Staging pT2c pNx pMx
Margins free of tumor - no further invasion or extension
Catheter out in about 9 days. No incontinence.
Back to work in 2 weeks
ED - resolved. No meds needed at this time.
Post Op PSA: 03-08 0.01, 10-08 0.02, 7-09 0.04, 1-10 0.04, 7-10 0.04

zufus
Veteran Member


Date Joined Dec 2008
Total Posts : 3149
   Posted 1/26/2011 8:36 AM (GMT -6)   
I question is there only two choices, but you know me. I wish you hold up well through this.
Dx-2002 total urinary blockage, bPsa 46.6 12/12 biopsies all loaded 75-95% vol.; Gleasons scores 7,8,9's (2-sets), gland size 35, ct and bone scans look clear- ADT3 5 months prior to radiations neutron/photon 2-machines, cont'd. ADT3, quit after 2 yrs. switched to DES 1-mg, off 1+ yr., controlled well, resumed, used intermittently, resumed useage

tatt2man
Veteran Member


Date Joined Jan 2010
Total Posts : 2842
   Posted 1/26/2011 8:49 AM (GMT -6)   
Mary-
Our sympathies to you and to Willie - facing a very difficult path or paths to take ... we cannot make the decision for you, but can reflect on your question to us here at HW....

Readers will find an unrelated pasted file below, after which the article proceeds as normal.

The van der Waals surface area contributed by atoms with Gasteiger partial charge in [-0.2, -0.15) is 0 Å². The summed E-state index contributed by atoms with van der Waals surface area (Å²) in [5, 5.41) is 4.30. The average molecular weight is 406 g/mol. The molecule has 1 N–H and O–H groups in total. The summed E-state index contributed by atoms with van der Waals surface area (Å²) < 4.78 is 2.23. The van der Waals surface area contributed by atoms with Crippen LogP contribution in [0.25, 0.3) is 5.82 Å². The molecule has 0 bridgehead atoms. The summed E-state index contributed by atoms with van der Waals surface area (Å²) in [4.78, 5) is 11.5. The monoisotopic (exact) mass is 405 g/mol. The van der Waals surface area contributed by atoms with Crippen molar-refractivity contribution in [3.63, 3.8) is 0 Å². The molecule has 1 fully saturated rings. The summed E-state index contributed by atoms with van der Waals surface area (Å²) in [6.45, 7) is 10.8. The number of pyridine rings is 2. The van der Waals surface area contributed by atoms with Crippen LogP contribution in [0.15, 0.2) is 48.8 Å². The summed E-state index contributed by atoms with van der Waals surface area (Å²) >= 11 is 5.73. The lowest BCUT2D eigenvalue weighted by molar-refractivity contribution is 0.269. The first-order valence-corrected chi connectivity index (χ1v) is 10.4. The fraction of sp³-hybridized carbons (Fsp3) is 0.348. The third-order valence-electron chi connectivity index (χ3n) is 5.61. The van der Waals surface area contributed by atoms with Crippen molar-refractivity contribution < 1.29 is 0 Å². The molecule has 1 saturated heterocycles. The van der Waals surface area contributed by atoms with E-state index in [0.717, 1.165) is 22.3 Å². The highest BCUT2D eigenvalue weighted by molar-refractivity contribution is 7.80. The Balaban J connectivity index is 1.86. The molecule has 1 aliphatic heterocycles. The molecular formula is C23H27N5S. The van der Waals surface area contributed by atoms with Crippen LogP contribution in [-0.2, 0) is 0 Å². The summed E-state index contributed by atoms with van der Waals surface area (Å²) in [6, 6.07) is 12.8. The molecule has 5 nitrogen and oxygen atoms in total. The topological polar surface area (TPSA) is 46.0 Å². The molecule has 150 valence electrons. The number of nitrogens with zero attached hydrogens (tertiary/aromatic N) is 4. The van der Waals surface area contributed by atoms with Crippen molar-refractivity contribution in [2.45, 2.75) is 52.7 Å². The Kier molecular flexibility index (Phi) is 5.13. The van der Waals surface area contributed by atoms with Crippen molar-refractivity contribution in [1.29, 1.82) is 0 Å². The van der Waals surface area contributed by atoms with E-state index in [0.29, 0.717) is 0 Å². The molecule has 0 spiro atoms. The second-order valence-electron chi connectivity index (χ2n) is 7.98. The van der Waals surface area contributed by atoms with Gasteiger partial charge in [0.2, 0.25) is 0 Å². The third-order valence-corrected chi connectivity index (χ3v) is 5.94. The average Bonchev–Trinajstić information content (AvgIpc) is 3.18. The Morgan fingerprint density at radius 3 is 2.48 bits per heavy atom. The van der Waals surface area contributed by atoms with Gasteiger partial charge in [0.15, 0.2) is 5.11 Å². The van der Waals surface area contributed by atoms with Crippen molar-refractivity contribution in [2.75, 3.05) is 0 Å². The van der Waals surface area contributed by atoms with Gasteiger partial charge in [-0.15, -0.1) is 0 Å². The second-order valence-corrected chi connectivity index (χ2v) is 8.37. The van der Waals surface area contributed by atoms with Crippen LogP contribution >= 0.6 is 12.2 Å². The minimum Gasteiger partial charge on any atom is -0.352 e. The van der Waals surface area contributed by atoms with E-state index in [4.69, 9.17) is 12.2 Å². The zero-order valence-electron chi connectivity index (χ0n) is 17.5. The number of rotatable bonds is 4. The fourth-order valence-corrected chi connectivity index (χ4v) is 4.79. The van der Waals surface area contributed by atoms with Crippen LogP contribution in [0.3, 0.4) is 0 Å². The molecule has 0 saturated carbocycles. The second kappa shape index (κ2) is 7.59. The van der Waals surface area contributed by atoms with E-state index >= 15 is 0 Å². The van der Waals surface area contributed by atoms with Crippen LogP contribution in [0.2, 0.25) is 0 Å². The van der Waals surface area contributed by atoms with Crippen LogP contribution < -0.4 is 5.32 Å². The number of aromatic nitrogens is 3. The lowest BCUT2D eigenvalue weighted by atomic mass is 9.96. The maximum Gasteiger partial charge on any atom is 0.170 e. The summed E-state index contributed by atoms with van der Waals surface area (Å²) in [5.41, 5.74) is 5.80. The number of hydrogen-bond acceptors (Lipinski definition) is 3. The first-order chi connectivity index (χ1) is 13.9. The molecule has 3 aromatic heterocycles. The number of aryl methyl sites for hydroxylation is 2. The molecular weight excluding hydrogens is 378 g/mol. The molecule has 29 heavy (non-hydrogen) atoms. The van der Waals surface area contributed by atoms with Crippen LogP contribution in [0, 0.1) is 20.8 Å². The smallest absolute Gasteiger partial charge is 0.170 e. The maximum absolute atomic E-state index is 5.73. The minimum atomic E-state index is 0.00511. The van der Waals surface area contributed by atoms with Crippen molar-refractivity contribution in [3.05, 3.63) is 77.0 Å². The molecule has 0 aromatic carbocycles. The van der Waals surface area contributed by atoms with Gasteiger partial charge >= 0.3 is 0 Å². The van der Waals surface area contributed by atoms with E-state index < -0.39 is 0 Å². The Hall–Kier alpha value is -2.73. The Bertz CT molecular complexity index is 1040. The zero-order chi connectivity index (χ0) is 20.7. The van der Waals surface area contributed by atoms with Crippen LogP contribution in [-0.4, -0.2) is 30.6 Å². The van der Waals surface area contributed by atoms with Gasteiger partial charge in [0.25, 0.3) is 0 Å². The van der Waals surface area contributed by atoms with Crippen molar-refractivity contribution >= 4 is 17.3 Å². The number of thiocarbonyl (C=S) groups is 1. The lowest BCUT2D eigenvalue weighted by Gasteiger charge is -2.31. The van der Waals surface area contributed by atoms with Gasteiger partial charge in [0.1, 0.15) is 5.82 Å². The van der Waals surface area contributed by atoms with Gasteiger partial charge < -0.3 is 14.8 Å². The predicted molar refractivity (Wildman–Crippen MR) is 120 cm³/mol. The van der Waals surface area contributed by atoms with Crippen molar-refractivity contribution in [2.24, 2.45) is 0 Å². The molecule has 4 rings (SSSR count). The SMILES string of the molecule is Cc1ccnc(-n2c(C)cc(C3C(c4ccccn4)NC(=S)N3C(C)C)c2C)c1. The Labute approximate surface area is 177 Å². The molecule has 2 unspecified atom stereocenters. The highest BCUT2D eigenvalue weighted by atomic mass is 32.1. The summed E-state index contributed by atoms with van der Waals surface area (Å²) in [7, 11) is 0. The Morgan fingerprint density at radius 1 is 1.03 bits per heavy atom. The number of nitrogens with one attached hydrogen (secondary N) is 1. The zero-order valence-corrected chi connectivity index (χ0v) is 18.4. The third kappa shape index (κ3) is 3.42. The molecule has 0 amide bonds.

-my background story -
- when my partner, John ( 1939-1996) was in ICU (level 8 coma), my main concern was trying to keep his brain stimulated and have him wake up as well as not having him in any pain.... the latter was not always followed by hospital staff (life support setup and a myriad of tubes, daily defibs, etc) which caused suffering for John and me.
- there was potential at one point when he finally woke up after 10 weeks, and we planned on a hospice for his rehab, due to respiratory and renal failure, etc.... but when John was asked by an Intern if he wanted to continue ... he shook his head, "no"... the next day he lapsed back into a coma and three weeks later, after another infection took hold, it was decided to terminate life support and let him pass away with dignity ...

From what I have read in your postings, you are a wonderful wife, friend, supporter, an angel to your Willie...
I would be leaning towards a hospice situation which would create an environment for you and Willie to share quality time together. That may include medication to decrease the pain Willie feels (without dulling the mind) and possible other medication to slow the progress of the disease...

As stated above, the final answer is yours ( and Willie's)....

hugs,
Bronson & Steve
Age: 55 - gay with spouse of 14 years, Steve
location: Peterborough, Ontario, Canada
PSA: 10/06/09 - 3.86